If you had asked me that day, I would have told you that Great American Literature had died and that the book presses should grind to a halt and all “writers” should hand in their pens and paper and promise not to write another word. What would be the point of even trying? The master was dead.
Of course, writing and publishing and printing didn’t stop. And, of course, there has been good things written since then. And, besides, I forgot about Bradbury and he shows no signs of slowing down. We can talk about shutting down the industry again after he croaks.
Needless to say, though, Great American Literature lost a hero that day. Undoubtedly, Vonnegut was a fantastic writer. He put out an incredible body of work. Not all of it was great (looking at you, Slapstick), but most of it was and that is how we judge the quality of an author. When Vonnegut was alive, he had direct control over his work but now that he’s gone and buried, the control has fallen to other people.
This, of course, is the problem with posthumous publishing. The author obviously think that these works were not good enough to be seen by the public otherwise they wouldn’t be “unpublished”. Since our perception of an artist is framed by his work, the artist must enact tight controls over what sees the light of day. So, do we do the artist a disservice if we posthumously publish their garbage?
It’s an interesting question. A loyal fan who loves Vonnegut read the entire body of his work. When he finishes, that’s it. Vonnegut is dead and there will be no more forthcoming. Of course that reader would jump at the chance of reading more of his work. There is an obvious market for it. But does it make it right?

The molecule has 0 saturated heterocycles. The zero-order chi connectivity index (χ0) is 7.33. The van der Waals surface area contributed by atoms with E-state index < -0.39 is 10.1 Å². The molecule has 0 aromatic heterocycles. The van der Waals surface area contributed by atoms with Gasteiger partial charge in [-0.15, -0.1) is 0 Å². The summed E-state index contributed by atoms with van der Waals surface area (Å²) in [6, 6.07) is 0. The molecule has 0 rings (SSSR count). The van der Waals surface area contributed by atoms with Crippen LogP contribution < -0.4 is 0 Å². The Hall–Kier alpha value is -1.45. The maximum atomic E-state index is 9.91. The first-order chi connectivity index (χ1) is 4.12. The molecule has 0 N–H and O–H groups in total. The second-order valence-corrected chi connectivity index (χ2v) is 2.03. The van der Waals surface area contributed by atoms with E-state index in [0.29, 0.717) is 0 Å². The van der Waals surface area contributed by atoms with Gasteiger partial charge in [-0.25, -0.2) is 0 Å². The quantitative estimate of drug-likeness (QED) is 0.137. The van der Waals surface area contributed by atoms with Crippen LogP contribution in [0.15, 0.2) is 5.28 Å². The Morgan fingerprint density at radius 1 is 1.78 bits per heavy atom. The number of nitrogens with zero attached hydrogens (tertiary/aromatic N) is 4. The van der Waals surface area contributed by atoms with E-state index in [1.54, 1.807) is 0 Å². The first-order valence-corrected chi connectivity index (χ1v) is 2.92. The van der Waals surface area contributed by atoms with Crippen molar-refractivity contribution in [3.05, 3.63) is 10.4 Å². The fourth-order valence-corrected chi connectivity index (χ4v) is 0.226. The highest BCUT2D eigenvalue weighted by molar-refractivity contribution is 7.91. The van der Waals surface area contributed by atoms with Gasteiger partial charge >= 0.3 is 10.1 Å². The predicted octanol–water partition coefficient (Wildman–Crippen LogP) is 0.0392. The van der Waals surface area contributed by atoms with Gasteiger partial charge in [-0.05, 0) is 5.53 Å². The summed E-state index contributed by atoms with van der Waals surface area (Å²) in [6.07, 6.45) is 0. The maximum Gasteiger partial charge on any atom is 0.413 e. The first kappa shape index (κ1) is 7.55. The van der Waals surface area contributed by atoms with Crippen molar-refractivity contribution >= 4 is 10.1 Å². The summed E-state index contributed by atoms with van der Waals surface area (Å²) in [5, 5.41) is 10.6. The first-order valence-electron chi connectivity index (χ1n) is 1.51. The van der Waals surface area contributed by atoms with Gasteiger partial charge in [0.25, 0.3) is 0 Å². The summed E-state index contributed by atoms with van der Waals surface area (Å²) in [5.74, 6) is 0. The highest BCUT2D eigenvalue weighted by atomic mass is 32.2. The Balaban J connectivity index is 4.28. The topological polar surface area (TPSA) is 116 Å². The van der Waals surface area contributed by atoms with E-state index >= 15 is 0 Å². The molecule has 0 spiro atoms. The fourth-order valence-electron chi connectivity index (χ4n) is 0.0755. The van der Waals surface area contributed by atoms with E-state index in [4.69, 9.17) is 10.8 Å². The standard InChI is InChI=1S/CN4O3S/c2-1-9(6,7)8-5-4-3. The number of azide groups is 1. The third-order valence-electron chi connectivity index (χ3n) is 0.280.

In my experience, it seems like many people have a hard time judging themselves. Especially creative types. The really creative people I know are mostly overly positive or overly negative about their work, but rarely realistic. I argue that the value of a work is not intrinsic within the work (as many of my creative friends believe) but held within the perception of the work by the viewer. And, in that case, the artist is just one of the viewers (albeit with more familiarity). In other words, the work itself is only valuable or not if people judge it to be so. Trash can be art if enough people can agree on it (and they often do).
So, it’s not the work itself we have to worry about. Authors are just one viewer among many in the judgement of their work. But, since their reputation does depend on their body of work, their say does hold more sway. In that case, their view is more important than others, because people should be able to control their own reputation through their own actions.
So this is what I propose: unpublished works are okay to print posthumously, but the reader (or viewer) should take them with a grain of salt. We should understand that an artist is more that their published work - they are judged just as much by the garbage that they refrain from publishing. When we are reading a collection of unpublished work, we need to keep in mind that it should not reflect on the author because said author didn’t like this stuff very much either.
So, to the book itself: mostly crude and disappointing. The stories had the premise of really good Vonnegut stories, but not the execution. The writing was unimaginative and often felt, well, unfinished. The long and short of it is that there is a reason these stories were unpublished.
Most of them. There were a couple that stood out. “The Petrified Ants” was a really neat story about two scientists studying ants in Soviet Russia. In true Vonnegutian fashion, the ants become a symbol for everything that is wrong with society. “Confido” was also really good, in a Twilight Zone-y way. The story is about a device that you can put in your ear and will keep you company during the day. The problem is that it speaks only what your innermost self wants to hear - how under-appreciated you are, or how unfair life is, or how much better you are than everybody else.